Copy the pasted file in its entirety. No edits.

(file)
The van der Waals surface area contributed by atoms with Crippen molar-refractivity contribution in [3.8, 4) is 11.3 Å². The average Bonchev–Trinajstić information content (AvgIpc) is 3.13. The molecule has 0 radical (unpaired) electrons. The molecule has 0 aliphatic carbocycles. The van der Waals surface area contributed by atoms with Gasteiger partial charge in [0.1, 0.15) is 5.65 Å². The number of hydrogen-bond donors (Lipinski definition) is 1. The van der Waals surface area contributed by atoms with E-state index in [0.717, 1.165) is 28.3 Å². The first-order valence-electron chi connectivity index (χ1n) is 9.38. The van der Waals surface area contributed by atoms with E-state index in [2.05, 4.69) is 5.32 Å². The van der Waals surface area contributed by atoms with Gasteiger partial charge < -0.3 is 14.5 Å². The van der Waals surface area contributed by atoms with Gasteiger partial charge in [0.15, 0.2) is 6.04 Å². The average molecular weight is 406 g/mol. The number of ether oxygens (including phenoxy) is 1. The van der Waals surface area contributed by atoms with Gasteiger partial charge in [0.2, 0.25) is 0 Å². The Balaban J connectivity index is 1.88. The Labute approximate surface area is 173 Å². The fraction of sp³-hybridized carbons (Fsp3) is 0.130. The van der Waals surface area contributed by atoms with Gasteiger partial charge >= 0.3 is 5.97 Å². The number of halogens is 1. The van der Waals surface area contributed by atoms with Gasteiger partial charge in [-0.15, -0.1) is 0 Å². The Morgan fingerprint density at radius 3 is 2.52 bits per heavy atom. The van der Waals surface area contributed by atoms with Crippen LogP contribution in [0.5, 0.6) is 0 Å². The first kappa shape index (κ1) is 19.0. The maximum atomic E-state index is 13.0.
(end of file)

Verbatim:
The van der Waals surface area contributed by atoms with Crippen molar-refractivity contribution in [3.8, 4) is 11.3 Å². The average Bonchev–Trinajstić information content (AvgIpc) is 3.13. The molecule has 0 radical (unpaired) electrons. The molecule has 0 aliphatic carbocycles. The van der Waals surface area contributed by atoms with Gasteiger partial charge in [0.1, 0.15) is 5.65 Å². The number of hydrogen-bond donors (Lipinski definition) is 1. The van der Waals surface area contributed by atoms with E-state index in [0.717, 1.165) is 28.3 Å². The first-order valence-electron chi connectivity index (χ1n) is 9.38. The van der Waals surface area contributed by atoms with E-state index in [2.05, 4.69) is 5.32 Å². The van der Waals surface area contributed by atoms with Gasteiger partial charge < -0.3 is 14.5 Å². The van der Waals surface area contributed by atoms with Gasteiger partial charge in [0.15, 0.2) is 6.04 Å². The average molecular weight is 406 g/mol. The number of ether oxygens (including phenoxy) is 1. The van der Waals surface area contributed by atoms with Gasteiger partial charge in [0.2, 0.25) is 0 Å². The Balaban J connectivity index is 1.88. The Labute approximate surface area is 173 Å². The fraction of sp³-hybridized carbons (Fsp3) is 0.130. The van der Waals surface area contributed by atoms with Gasteiger partial charge >= 0.3 is 5.97 Å². The number of halogens is 1. The van der Waals surface area contributed by atoms with Gasteiger partial charge in [-0.15, -0.1) is 0 Å². The Morgan fingerprint density at radius 3 is 2.52 bits per heavy atom. The van der Waals surface area contributed by atoms with Crippen LogP contribution in [0.5, 0.6) is 0 Å². The first kappa shape index (κ1) is 19.0. The maximum atomic E-state index is 13.0.